And, take note: their suffering will only increase if current protests succeed in shrinking or eliminating altogether Blue Birds service. Should that scenario come to past, the owners of the monopolistic franchise on taxi service will enjoy an even freer hand in their peculiar pricing practices; reacting angrily and indignantly when anyone has the audacity to challenge their misperceived "birthright" to behave badly.
In such a troubled atmosphere, it's easy to see why Blue Bird - a company that openly solicits customer feedback and places passenger safety and comfort above all else, is seen as a threat.
Too Many Taxis in Bali?
Beyond its excellent service culture, Blue Bird is assuredly a professionally managed taxi company. Their request for licenses to add hundreds of additional cars to their current armada is almost certainly based on careful market studies and their growing inability to meet the strong demand for their services.
Meanwhile, the other taxi operators in Bali are peeved. They are powerless as they watch customers who'd prefer to stand in the rain waiting for the next Blue Bird rather than ride in one of their taxis. As a result, they resort to a sucker's game. Unable to identify their own shortcoming and raise their service game to obtain more business, they choose instead to try to eliminate the competition through political pressure, street demonstrations and the occasional harassment of the public traveling by Blue Bird.
In truth, there's plenty of room in Bali for more professionally operated taxis. If this was not the case, Blue Bird would not be seeking to expand its fleet.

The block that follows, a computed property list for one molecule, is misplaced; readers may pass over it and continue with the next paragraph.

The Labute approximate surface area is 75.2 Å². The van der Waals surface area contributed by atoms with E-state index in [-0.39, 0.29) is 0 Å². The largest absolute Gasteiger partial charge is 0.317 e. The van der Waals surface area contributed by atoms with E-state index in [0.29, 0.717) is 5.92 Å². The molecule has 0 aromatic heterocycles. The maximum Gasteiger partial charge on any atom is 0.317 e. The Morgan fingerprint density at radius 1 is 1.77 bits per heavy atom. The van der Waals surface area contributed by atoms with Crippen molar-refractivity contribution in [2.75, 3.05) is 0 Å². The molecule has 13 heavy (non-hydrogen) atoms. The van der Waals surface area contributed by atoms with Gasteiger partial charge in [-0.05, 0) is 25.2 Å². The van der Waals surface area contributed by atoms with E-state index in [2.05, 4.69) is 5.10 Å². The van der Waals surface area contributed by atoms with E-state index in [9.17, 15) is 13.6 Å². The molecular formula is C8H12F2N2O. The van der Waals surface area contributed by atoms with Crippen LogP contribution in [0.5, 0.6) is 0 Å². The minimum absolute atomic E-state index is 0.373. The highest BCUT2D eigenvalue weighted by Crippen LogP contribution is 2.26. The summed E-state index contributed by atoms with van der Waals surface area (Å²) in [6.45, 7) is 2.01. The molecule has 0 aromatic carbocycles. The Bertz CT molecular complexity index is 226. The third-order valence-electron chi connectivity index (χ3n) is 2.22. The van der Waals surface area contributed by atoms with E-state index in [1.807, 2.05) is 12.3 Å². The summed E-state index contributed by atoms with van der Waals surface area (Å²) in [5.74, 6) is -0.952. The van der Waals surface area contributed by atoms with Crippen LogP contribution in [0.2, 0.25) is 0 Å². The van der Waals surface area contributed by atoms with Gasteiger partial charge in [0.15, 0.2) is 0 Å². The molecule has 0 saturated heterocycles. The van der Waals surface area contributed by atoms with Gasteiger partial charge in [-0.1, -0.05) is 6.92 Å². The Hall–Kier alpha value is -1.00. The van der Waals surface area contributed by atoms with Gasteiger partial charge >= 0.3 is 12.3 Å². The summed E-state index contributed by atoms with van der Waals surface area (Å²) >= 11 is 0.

We feel it's high time that the public are provided a modicum of protection and a voice how their transportation needs are met in Bali. At the very least, island authorities should encourage excellence and allow companies that provide better service at better rates to prosper and flourish.
Assuming the government wants world class taxis service in Bali, let's consider the following as starting points:
• The establishment of a viable consumer protection bureau that solicits and actively processes complaints for poor service and inferior product quality all areas touching upon the delivery of the island's diverse tourism product.
• A critical re-examination of the current taxi monopoly held by the taxi cooperative at Ngurah Rai Airport within the protection afforded the public under the national anti-monopoly law of 1999.
• A system, such as that practiced by Angkasa Pura at Jakarta's international airport, in which a form is handed to taxi customers recording the taxi number and providing a contact for any potential complaints.
• A crackdown, including the possible confiscation of vehicles, on hundreds of unlicensed gypsy taxi operators lurking outside almost every hotel and shopping area across the island. This move alone would correct any supply and demand issue, while removing another source of frequent complaints from island visitors.
In another time and another place, it was once quipped that "all the guys who know how to run the country are driving taxis." And, while that may be so, but just this once the guys behind the wheels need to clam up and listen to the long-suffering voices from the back seat.